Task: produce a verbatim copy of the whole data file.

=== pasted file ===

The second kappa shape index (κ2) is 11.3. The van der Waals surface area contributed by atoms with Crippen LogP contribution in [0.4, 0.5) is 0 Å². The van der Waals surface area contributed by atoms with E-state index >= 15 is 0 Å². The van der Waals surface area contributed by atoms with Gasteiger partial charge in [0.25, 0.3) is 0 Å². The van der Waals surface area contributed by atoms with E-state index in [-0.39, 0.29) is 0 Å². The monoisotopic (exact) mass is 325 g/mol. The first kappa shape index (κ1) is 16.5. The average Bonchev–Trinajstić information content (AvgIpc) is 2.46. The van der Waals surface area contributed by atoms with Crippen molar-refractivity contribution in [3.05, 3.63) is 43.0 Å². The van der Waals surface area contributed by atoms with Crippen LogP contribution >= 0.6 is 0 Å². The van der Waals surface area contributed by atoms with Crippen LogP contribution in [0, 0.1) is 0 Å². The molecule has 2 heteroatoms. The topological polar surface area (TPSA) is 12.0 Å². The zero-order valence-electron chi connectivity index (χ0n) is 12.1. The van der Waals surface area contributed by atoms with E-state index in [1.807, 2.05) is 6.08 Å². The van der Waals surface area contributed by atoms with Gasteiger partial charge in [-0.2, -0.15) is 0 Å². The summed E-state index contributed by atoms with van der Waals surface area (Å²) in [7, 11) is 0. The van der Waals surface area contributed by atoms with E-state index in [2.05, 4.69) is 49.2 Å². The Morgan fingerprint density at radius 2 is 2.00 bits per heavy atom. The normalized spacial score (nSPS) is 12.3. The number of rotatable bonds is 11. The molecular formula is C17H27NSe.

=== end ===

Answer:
The second kappa shape index (κ2) is 11.3. The van der Waals surface area contributed by atoms with Crippen LogP contribution in [0.4, 0.5) is 0 Å². The van der Waals surface area contributed by atoms with E-state index >= 15 is 0 Å². The van der Waals surface area contributed by atoms with Gasteiger partial charge in [0.25, 0.3) is 0 Å². The van der Waals surface area contributed by atoms with E-state index in [-0.39, 0.29) is 0 Å². The monoisotopic (exact) mass is 325 g/mol. The first kappa shape index (κ1) is 16.5. The average Bonchev–Trinajstić information content (AvgIpc) is 2.46. The van der Waals surface area contributed by atoms with Crippen molar-refractivity contribution in [3.05, 3.63) is 43.0 Å². The van der Waals surface area contributed by atoms with Crippen LogP contribution >= 0.6 is 0 Å². The van der Waals surface area contributed by atoms with Crippen LogP contribution in [0, 0.1) is 0 Å². The molecule has 2 heteroatoms. The topological polar surface area (TPSA) is 12.0 Å². The zero-order valence-electron chi connectivity index (χ0n) is 12.1. The van der Waals surface area contributed by atoms with E-state index in [1.807, 2.05) is 6.08 Å². The van der Waals surface area contributed by atoms with Gasteiger partial charge in [-0.2, -0.15) is 0 Å². The summed E-state index contributed by atoms with van der Waals surface area (Å²) in [7, 11) is 0. The van der Waals surface area contributed by atoms with E-state index in [2.05, 4.69) is 49.2 Å². The Morgan fingerprint density at radius 2 is 2.00 bits per heavy atom. The normalized spacial score (nSPS) is 12.3. The number of rotatable bonds is 11. The molecular formula is C17H27NSe.